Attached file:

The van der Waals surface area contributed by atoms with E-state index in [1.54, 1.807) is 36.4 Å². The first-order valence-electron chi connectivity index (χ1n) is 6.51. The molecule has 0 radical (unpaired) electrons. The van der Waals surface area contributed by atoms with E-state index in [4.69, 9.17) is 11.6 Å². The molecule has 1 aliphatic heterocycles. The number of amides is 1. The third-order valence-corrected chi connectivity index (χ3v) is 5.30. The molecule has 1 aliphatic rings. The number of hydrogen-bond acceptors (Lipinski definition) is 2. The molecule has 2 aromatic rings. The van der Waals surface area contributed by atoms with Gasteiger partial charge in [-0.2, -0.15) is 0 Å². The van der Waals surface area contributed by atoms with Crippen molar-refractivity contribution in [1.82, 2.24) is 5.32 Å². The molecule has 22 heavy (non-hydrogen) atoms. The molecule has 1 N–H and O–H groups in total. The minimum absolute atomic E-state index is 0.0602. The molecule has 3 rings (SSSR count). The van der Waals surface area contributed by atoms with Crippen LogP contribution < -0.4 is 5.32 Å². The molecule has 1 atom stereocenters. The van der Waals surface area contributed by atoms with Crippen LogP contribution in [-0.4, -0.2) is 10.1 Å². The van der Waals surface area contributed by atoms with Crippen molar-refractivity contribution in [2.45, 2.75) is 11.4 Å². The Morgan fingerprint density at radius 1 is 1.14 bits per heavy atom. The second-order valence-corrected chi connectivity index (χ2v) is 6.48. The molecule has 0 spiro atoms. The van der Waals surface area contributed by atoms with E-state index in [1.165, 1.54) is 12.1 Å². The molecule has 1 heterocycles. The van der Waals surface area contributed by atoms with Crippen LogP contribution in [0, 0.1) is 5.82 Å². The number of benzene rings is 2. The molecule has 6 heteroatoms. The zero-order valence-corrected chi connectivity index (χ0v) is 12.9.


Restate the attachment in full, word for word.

The van der Waals surface area contributed by atoms with E-state index in [1.54, 1.807) is 36.4 Å². The first-order valence-electron chi connectivity index (χ1n) is 6.51. The molecule has 0 radical (unpaired) electrons. The van der Waals surface area contributed by atoms with E-state index in [4.69, 9.17) is 11.6 Å². The molecule has 1 aliphatic heterocycles. The number of amides is 1. The third-order valence-corrected chi connectivity index (χ3v) is 5.30. The molecule has 1 aliphatic rings. The number of hydrogen-bond acceptors (Lipinski definition) is 2. The molecule has 2 aromatic rings. The van der Waals surface area contributed by atoms with Gasteiger partial charge in [-0.2, -0.15) is 0 Å². The van der Waals surface area contributed by atoms with Crippen molar-refractivity contribution in [1.82, 2.24) is 5.32 Å². The molecule has 22 heavy (non-hydrogen) atoms. The molecule has 1 N–H and O–H groups in total. The minimum absolute atomic E-state index is 0.0602. The molecule has 3 rings (SSSR count). The van der Waals surface area contributed by atoms with Crippen LogP contribution < -0.4 is 5.32 Å². The molecule has 1 atom stereocenters. The van der Waals surface area contributed by atoms with Crippen LogP contribution in [-0.4, -0.2) is 10.1 Å². The van der Waals surface area contributed by atoms with Crippen molar-refractivity contribution in [2.45, 2.75) is 11.4 Å². The Morgan fingerprint density at radius 1 is 1.14 bits per heavy atom. The second-order valence-corrected chi connectivity index (χ2v) is 6.48. The molecule has 0 spiro atoms. The van der Waals surface area contributed by atoms with E-state index in [1.165, 1.54) is 12.1 Å². The molecule has 1 heterocycles. The van der Waals surface area contributed by atoms with Crippen LogP contribution in [0, 0.1) is 5.82 Å². The number of benzene rings is 2. The molecule has 6 heteroatoms. The zero-order valence-corrected chi connectivity index (χ0v) is 12.9.